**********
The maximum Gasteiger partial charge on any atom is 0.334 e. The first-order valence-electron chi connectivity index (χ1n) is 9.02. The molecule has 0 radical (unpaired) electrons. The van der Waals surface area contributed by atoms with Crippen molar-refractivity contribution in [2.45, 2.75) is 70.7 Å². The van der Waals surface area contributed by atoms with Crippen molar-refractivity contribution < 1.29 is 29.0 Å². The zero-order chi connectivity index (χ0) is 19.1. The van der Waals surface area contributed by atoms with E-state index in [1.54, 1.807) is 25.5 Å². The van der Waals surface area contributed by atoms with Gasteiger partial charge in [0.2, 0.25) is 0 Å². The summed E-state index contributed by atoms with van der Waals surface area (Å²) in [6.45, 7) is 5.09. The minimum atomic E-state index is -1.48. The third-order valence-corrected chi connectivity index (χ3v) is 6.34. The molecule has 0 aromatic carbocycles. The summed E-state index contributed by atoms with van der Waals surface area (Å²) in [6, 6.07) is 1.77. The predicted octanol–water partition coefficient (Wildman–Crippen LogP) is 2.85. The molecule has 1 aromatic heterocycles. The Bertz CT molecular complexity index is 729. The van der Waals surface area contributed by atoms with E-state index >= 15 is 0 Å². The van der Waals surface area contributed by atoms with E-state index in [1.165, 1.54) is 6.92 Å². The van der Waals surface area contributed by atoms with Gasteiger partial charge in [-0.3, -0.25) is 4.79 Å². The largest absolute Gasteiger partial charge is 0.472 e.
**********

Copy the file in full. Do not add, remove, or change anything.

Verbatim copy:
The maximum Gasteiger partial charge on any atom is 0.334 e. The first-order valence-electron chi connectivity index (χ1n) is 9.02. The molecule has 0 radical (unpaired) electrons. The van der Waals surface area contributed by atoms with Crippen molar-refractivity contribution in [2.45, 2.75) is 70.7 Å². The van der Waals surface area contributed by atoms with Crippen molar-refractivity contribution < 1.29 is 29.0 Å². The zero-order chi connectivity index (χ0) is 19.1. The van der Waals surface area contributed by atoms with E-state index in [1.54, 1.807) is 25.5 Å². The van der Waals surface area contributed by atoms with Gasteiger partial charge in [0.2, 0.25) is 0 Å². The summed E-state index contributed by atoms with van der Waals surface area (Å²) in [6.45, 7) is 5.09. The minimum atomic E-state index is -1.48. The third-order valence-corrected chi connectivity index (χ3v) is 6.34. The molecule has 0 aromatic carbocycles. The summed E-state index contributed by atoms with van der Waals surface area (Å²) in [6, 6.07) is 1.77. The predicted octanol–water partition coefficient (Wildman–Crippen LogP) is 2.85. The molecule has 1 aromatic heterocycles. The Bertz CT molecular complexity index is 729. The van der Waals surface area contributed by atoms with E-state index >= 15 is 0 Å². The van der Waals surface area contributed by atoms with E-state index in [1.165, 1.54) is 6.92 Å². The van der Waals surface area contributed by atoms with Gasteiger partial charge in [-0.3, -0.25) is 4.79 Å². The largest absolute Gasteiger partial charge is 0.472 e.